I did like the film as it had a new, more realistic take on how love works.
"Love is blind, love is free, love is whatever you make it to be" is what I believe love is, and fits this film's message well.
It's safe to say that even in a film by Pedro Almodovar that is only
marginally successful within the margins there are some good, steamy,
questionable times to be had. I can just imagine Pedro sitting in front
of his notebook just figuring out ways to mix sex, film-making,
kidnapping, and other lewd exercises into some kind of cohesive single
film. What makes a very good chunk of Tie Me Up, Tie Me Down exciting
satirically is that Almodovar never gives in to making anything TOO
serious. Which is perhaps what ends up transitioning the situation
Ricky (Antonio Banderas) and Marina (Victoria Abril) are in from the
absurd and flirtingly masochistic to the (ironically) conventional and
quasi-sweetness that is obviously deep in Almodovar. Perhaps the tying
up and re-tying becomes part of a metaphor on the filmmaker's part,
that despite it being something very dangerous and totally provocative
it's also inviting in ways that would be elusive otherwise. Then again,
that the material does (mostly) work, by being so disturbing in the
bluntness and perpetually deranged mind-set of Ricky, but then in the
human connections that are enhanced all the more. If only the
motivations- even in such loose and wacky-Almodovar circumstances- were
a little more convincing.
Nevertheless, I liked a lot about Tie Me Up, Tie Me Down up until it goes off the rails with its logic turning into knots (simply, I just don't buy that Marina falls for Ricky just like that, even if she was an ex-junkie porn star, and Ricky's advances are like that of a uppity, headstrong but shy 13 year old, a slight reminder of A Life Less Ordinary's bizarrely innocuous kidnapping turned romance). Chiefly, the performances and the usually arty-yet-trashy style from Almodovar and his crew. Banderas is, by the way, in one of his best and funniest performances here, a near emblem of the male ideal for a life with a woman, and a with an innocent yet fervent attraction to bondage, with that perfect look in his eyes detailing all even in brief moments. Yet there was something about his stay in the mental home all those years that did something to his ideas towards sex and what it is to live, and Banderas captures this mix of intense sadism crossed with the heart of an old Hollywood-studio leading man who will do anything to brush the leading lady off of her feet. Abril is always believable too, even when Almodovar gives her character a turn around into something more akin to an exploitation film, however sweet it tries to be. While she decides to underplay her immediate fear of her kidnapper, it works to add a level of comic timing to Ricky's own odd-ball ways. They make a great pair, really, especially when it comes to that 'turning point', where Almodovar uses his unique style to get five ceiling-mirrored shot of a pivotal scene.
There's also a fantastic role of the director of the film Marina is starring in at the start of the film, the aged Maximo Espejo (Francisco Rabal, who's been in countless films including the Eclipse and Belle de Jour), who has the ideas burning and changing around at a beat as to what his ending will be for his actress- death, being saved, something else? His moments on screen display a richness that lies often in Almodovar's script, where the surreal pressures of shooting the movie for Maximo somewhat carry over- and sort of dissipate as the characters become vulnerable- into that realm where reality and un-reality cross paths. This is heightened, and made a little additionally conventional, by the musical score, which like many of Almodovar's work is a tip of the hat to Herrmann compositions and old Hollywood romantic classics. There's even an emotional upheaval when Ricky and Marina meet again on that balcony overlooking the vista. The wildest thing about the picture is that one does become absorbed in the push and pull relationship between 'kidnapper' and 'kidnapee' (I quote that for its a little redundant to use those terms as the film goes on), and that these f***ed up people are practically the most average couple you'd ever meet. There's sensational comedy stacked in there too, in Ricky's behavior (moustache), the film within the film being shot (that strongman character is amazing), the random TV commercial about Spanish retirees, and just the consistent absurdity in the repetitive, ritual-side of the tying up and down. But there's something missing in Almodovar's third act to live up to the better parts early on, and he chickens out on really making this a much better, more challenging effort. I'll probably watch it someday again though, if only for Banderas and Rabals' performances.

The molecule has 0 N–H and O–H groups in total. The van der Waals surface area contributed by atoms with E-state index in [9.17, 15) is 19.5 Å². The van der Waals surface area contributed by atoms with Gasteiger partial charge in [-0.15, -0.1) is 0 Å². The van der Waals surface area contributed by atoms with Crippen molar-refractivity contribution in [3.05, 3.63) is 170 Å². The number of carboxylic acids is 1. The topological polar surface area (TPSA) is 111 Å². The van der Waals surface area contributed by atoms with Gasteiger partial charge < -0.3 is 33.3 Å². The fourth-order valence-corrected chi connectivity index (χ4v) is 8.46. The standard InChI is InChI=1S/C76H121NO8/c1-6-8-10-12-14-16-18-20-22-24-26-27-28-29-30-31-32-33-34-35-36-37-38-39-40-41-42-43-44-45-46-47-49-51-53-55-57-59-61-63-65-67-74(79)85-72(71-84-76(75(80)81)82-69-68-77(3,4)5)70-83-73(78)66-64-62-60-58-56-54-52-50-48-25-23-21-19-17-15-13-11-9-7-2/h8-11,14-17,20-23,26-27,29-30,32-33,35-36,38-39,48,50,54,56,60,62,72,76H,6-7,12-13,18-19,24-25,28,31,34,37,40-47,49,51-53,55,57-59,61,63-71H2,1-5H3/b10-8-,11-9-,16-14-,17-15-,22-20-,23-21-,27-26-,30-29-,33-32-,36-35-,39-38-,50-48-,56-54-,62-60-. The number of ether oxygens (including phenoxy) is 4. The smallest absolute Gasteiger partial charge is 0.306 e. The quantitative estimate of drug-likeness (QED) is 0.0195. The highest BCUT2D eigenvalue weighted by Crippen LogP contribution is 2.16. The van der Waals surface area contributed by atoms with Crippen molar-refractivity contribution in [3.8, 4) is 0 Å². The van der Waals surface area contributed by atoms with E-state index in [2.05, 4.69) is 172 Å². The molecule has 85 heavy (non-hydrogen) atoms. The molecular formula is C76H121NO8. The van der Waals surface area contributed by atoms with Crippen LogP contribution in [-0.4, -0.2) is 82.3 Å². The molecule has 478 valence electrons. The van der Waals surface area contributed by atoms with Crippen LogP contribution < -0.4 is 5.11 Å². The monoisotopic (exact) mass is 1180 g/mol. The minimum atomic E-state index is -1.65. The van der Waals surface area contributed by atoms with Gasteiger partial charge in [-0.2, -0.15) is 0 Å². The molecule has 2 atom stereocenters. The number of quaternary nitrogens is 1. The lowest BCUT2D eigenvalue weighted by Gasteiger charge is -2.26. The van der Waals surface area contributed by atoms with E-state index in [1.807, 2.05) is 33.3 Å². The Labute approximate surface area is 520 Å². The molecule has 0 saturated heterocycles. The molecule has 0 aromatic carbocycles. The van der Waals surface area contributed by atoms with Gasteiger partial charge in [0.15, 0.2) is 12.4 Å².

I agree with the above. I also think that it has to be viewed in a social context, as most of Almodovar's movies should be. I believe that it makes a beautiful statement about the construction of gender, in that both Ricky and Marina show typically "male" and typically "female" attributes. That's a pretty serious undertaking in a country where women only got the right to vote 30 years ago and divorce is still a huge deal. In response to Ricky's and Marina's finding a "home" within each other, one they could not find elsewhere, I think that runs an interesting parallel to the entire Spanish society. I found this film a lot more intriguing once I learned about the history of Spain, especially the cultural history between men and women. Very, very cool.
*** This review may contain spoilers ***
*MAY CONTAIN SPOILERS* Freaky, but engrossing story about a mental patient
(played by Antonio Banderas, in his pre-ZORRO days), who kidnaps the "girl
of his dreams." The girl (played by Victoria Abril) is a "retired" porn
star, turned drug addict. He is constantly tying her to the bed which, after
the story develops, frees herself of bad habits and grows a new dependency
on the ropes. Submission turns into an odd respect for her captor, and
fulminates into very strong feelings.